In the strictest sense the Communion of the Orthodox Church is open to all repentant believers. That means we are glad to receive new members in the Orthodox Church. The Orthodox concept of “Communion” is totally holistic, and radically different from that of most other Christian groups. We do not separate the idea of “Holy Communion” from “Being in Communion,” “Full Communion,” “Inter-Communion” and total “Communion in the Faith.”
In the Orthodox Church therefore, to receive Holy Communion, or any other Sacrament (Mystery), is taken to be a declaration of total commitment to the Orthodox Faith. While we warmly welcome visitors to our services, it is understood that only those communicant members of the Orthodox Church who are prepared by recent confession, prayer and fasting will approach the Holy Mysteries.
We believe that God quite literally does exist. He is not a figment of pious fiction or wishful thinking. God and His will is therefore our “top priority.” We believe that the Word of God literally became Incarnate as Jesus of Nazareth. We believe the Lord Jesus literally rose from the dead in a real though transfigured and glorified physical body. We also believe that life apart from God is hollow and meaningless. Being “relevant” should not be our concern – being holy should be.
However, it is our experience that our sacred Liturgy, the ancient Christian teaching about God and the meaning of human life, are just as relevant today as yesterday. These define our basic values. We know the whole ancient Christian Faith as that which makes more sense than anything else in this world of constant change, confusion and conflict. And we know from the experience of the Saints that the services and the mystical life of the Church brings healing to the depth of the human soul.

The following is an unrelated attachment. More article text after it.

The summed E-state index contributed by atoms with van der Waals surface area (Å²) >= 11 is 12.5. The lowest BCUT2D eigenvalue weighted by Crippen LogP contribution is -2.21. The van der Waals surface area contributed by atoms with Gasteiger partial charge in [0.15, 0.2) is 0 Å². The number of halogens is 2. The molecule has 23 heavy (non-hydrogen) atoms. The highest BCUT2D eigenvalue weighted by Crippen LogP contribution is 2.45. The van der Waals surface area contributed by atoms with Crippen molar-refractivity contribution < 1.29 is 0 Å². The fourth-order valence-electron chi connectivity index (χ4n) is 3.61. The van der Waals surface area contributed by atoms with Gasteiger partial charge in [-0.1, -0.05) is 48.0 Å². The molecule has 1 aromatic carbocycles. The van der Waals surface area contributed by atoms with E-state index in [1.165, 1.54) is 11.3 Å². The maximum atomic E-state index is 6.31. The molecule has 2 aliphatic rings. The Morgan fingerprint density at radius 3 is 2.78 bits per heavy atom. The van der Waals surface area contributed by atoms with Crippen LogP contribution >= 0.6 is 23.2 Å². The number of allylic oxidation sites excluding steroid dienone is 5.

We believe that the purpose of human life is for man to become partakers of the divine nature through the grace of the Holy Spirit; in prayer (both at home and in Church), sacrament, reading the Scriptures, fasting, self-discipline, and active love for others. All other human projects and purposes, however noble and important, remain secondary to that which gives ultimate meaning to our human existence.
• There are some 250 million Orthodox Christians in the world.
• Most Christians in Greece, Romania, Bulgaria and Serbia, Russia and Ukraine are Orthodox.
• Three million Americans are Orthodox Christians
• According to the Encyclopedia Britannica, the number of Orthodox Christians in the United States grew by 5.8% a year from 1990-1995, making Orthodoxy proportionally the fastest growing faith in America. In the years 2005-2010 the attendance growth in Orthodox churches increased by 18%!
• The heaviest concentrations of Orthodox in America are in Alaska, Pennsylvania, New Jersey, New York, and Ohio.
• Organized Orthodox Church life first came to America in 1794 with missionaries from Russia who came to Alaska.
• Centuries of vigorous Orthodox missionary activity across 12 times zones in northern Europe and Asia was halted by the Communists after the Soviet Revolution in 1917.
• Orthodox missions are increasingly active worldwide, notably in Central Africa, Japan, Korea and many other parts of the world.
The text above is an adaptation from Fr. Steven Tsichlis at St. Paul’s Greek Orthodox Church.